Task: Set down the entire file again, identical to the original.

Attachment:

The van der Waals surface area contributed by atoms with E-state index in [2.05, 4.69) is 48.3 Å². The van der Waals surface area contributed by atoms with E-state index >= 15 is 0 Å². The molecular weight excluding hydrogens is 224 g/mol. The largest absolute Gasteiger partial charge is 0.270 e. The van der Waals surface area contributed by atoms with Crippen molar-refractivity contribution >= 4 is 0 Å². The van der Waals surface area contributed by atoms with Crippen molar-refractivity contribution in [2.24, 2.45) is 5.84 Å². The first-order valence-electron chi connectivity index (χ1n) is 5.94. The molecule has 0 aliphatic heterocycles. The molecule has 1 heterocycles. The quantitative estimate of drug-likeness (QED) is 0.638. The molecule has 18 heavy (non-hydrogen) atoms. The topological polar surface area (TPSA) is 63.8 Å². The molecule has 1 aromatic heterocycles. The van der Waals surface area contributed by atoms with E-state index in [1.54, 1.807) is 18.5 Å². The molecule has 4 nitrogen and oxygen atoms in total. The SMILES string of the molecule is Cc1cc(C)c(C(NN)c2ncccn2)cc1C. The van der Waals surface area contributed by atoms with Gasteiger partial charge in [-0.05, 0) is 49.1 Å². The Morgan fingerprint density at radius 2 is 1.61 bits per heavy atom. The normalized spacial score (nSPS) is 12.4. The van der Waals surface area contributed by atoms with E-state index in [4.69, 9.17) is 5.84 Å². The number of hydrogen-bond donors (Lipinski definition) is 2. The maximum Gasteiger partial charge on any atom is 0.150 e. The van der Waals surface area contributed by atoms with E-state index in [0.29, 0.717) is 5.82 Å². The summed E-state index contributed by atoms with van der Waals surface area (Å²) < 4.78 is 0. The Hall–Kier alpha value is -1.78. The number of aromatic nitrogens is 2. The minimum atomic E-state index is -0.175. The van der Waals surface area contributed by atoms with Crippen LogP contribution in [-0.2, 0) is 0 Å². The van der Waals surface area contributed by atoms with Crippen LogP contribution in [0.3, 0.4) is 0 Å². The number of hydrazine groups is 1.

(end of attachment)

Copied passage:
The van der Waals surface area contributed by atoms with E-state index in [2.05, 4.69) is 48.3 Å². The van der Waals surface area contributed by atoms with E-state index >= 15 is 0 Å². The molecular weight excluding hydrogens is 224 g/mol. The largest absolute Gasteiger partial charge is 0.270 e. The van der Waals surface area contributed by atoms with Crippen molar-refractivity contribution >= 4 is 0 Å². The van der Waals surface area contributed by atoms with Crippen molar-refractivity contribution in [2.24, 2.45) is 5.84 Å². The first-order valence-electron chi connectivity index (χ1n) is 5.94. The molecule has 0 aliphatic heterocycles. The molecule has 1 heterocycles. The quantitative estimate of drug-likeness (QED) is 0.638. The molecule has 18 heavy (non-hydrogen) atoms. The topological polar surface area (TPSA) is 63.8 Å². The molecule has 1 aromatic heterocycles. The van der Waals surface area contributed by atoms with E-state index in [1.54, 1.807) is 18.5 Å². The molecule has 4 nitrogen and oxygen atoms in total. The SMILES string of the molecule is Cc1cc(C)c(C(NN)c2ncccn2)cc1C. The van der Waals surface area contributed by atoms with Gasteiger partial charge in [-0.05, 0) is 49.1 Å². The Morgan fingerprint density at radius 2 is 1.61 bits per heavy atom. The normalized spacial score (nSPS) is 12.4. The van der Waals surface area contributed by atoms with E-state index in [4.69, 9.17) is 5.84 Å². The number of hydrogen-bond donors (Lipinski definition) is 2. The maximum Gasteiger partial charge on any atom is 0.150 e. The van der Waals surface area contributed by atoms with E-state index in [0.29, 0.717) is 5.82 Å². The summed E-state index contributed by atoms with van der Waals surface area (Å²) < 4.78 is 0. The Hall–Kier alpha value is -1.78. The number of aromatic nitrogens is 2. The minimum atomic E-state index is -0.175. The van der Waals surface area contributed by atoms with Crippen LogP contribution in [-0.2, 0) is 0 Å². The van der Waals surface area contributed by atoms with Crippen LogP contribution in [0.3, 0.4) is 0 Å². The number of hydrazine groups is 1.